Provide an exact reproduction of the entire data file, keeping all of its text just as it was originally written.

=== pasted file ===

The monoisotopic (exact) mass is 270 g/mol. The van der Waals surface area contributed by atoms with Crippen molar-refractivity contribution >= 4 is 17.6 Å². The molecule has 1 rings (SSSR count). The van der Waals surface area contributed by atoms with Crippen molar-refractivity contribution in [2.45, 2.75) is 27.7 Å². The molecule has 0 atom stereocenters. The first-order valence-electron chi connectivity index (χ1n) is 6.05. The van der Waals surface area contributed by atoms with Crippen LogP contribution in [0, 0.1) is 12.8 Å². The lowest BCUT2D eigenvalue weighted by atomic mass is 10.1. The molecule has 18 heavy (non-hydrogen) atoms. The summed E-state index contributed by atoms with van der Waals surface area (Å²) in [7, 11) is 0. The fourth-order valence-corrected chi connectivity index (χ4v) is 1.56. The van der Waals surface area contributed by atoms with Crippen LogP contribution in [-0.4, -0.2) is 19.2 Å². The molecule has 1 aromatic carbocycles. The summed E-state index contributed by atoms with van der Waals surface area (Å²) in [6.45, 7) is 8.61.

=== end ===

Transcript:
The monoisotopic (exact) mass is 270 g/mol. The van der Waals surface area contributed by atoms with Crippen molar-refractivity contribution >= 4 is 17.6 Å². The molecule has 1 rings (SSSR count). The van der Waals surface area contributed by atoms with Crippen molar-refractivity contribution in [2.45, 2.75) is 27.7 Å². The molecule has 0 atom stereocenters. The first-order valence-electron chi connectivity index (χ1n) is 6.05. The van der Waals surface area contributed by atoms with Crippen LogP contribution in [0, 0.1) is 12.8 Å². The lowest BCUT2D eigenvalue weighted by atomic mass is 10.1. The molecule has 18 heavy (non-hydrogen) atoms. The summed E-state index contributed by atoms with van der Waals surface area (Å²) in [7, 11) is 0. The fourth-order valence-corrected chi connectivity index (χ4v) is 1.56. The van der Waals surface area contributed by atoms with Crippen LogP contribution in [-0.4, -0.2) is 19.2 Å². The molecule has 1 aromatic carbocycles. The summed E-state index contributed by atoms with van der Waals surface area (Å²) in [6.45, 7) is 8.61.